It is like her appearance was a mask and the singing only brought out her beauty, but why do people continue to criticize and mock a person for their appearances only until they can prove themselves worthy of a second glance with an amazing talent, like that of Susan Boyle?   Why is it that this gutsy performance by Susan Boyle had to happen in order to transform her from a “nobody” into a “somebody?” Or from a completely repulsive person to a person everyone wants to know? Is it because there has to be the WOW factor with every performing artist? This has happened so many times in entertainment. The “rags-to-riches” story seems to get old, but once a person really looks at it, why do they have to become such a big deal? I understand if it is because they hit a big break, but why should people like Susan Boyle, a truly kind person, be such a shock to find beautiful or talented?

Thankfully after her performance, the judges were able to, in a way, apologize for their thoughts from before. But they shouldn’t have had to apologize for anything in the first place, nor should the audience have felt guilt for their change in heart. They should not have expected any less from Boyle than they did from any other performer.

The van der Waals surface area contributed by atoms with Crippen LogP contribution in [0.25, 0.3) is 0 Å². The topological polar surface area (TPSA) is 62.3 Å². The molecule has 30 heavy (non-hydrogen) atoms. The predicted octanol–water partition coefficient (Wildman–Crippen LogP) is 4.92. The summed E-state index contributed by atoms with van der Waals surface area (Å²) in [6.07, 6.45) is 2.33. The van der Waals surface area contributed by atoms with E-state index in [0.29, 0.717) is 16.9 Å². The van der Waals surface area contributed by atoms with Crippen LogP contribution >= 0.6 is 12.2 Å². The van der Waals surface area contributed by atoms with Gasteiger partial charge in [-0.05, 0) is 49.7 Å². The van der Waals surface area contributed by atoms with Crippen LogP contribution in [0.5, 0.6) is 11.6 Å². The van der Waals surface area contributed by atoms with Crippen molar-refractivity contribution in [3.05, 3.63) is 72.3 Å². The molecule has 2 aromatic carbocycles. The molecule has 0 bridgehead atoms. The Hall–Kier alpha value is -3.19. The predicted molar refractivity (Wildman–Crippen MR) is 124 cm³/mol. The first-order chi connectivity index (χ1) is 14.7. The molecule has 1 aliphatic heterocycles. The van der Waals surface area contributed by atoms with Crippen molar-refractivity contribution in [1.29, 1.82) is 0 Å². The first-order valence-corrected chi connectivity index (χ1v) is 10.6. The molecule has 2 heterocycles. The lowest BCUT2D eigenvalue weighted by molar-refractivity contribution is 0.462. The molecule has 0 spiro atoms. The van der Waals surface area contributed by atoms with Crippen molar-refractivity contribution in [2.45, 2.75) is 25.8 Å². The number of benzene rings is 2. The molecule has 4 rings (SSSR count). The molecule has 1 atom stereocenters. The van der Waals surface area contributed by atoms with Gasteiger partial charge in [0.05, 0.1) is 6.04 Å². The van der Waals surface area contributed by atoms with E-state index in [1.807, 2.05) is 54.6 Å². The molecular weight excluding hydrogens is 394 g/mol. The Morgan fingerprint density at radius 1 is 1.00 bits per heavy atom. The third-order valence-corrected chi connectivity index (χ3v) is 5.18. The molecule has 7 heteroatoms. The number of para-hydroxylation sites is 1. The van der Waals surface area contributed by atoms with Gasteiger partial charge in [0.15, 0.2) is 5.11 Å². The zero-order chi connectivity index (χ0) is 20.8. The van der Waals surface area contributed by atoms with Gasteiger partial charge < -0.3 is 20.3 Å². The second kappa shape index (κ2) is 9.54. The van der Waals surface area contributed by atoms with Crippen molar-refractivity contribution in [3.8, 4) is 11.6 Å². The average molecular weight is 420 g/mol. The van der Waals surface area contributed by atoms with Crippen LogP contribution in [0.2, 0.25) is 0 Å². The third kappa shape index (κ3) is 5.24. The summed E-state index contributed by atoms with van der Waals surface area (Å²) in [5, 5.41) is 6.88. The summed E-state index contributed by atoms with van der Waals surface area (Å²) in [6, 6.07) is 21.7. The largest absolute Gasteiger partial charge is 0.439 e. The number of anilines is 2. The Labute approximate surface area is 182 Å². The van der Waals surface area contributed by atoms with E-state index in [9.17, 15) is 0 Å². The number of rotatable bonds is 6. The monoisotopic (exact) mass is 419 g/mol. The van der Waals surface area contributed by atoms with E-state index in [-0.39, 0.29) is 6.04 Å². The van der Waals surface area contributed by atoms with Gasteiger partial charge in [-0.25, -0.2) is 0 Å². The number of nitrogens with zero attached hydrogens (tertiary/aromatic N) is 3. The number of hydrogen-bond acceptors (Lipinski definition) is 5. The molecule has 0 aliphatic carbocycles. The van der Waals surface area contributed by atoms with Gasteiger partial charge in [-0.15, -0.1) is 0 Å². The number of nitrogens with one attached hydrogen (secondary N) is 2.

Thank you thank you thank you for discussing this. As you all know, there is the recent craze over the unlikely opera duo on Britain’s Got Talent. An attractive girl, and an overweight, long-haired, very awkward boy get on stage. They explain their story, the judges exchange dubious looks and the crowd sniggers. The Susan Boyle Event all over again.

http://www.youtube.com/watch?v=ZsNlcr4frs4

Oh guys, get this, turns out THEY SING LIKE GODS. Especially the “fat kid.” Turns out he’s a real person with real talents and real emotions. OMG. So touching. 

(Confession: This made me so goddamn happy to watch. Opera in general does that to me, I’ve always loved it, but the “inspiration” of the clip also got to me. Can’t lie. It’s nice to see people defy stereotypes.)

And that’s the point. 

People LOVE to see others defy stereotypes. We LOVE underdog-wins stories, we LOVE rags-to-riches stories, we love evil-old-selfish-codger-becomes-philanthropic stories (Scrooge-esque), we LOVE watching ugly people open their mouths and have beautiful voices.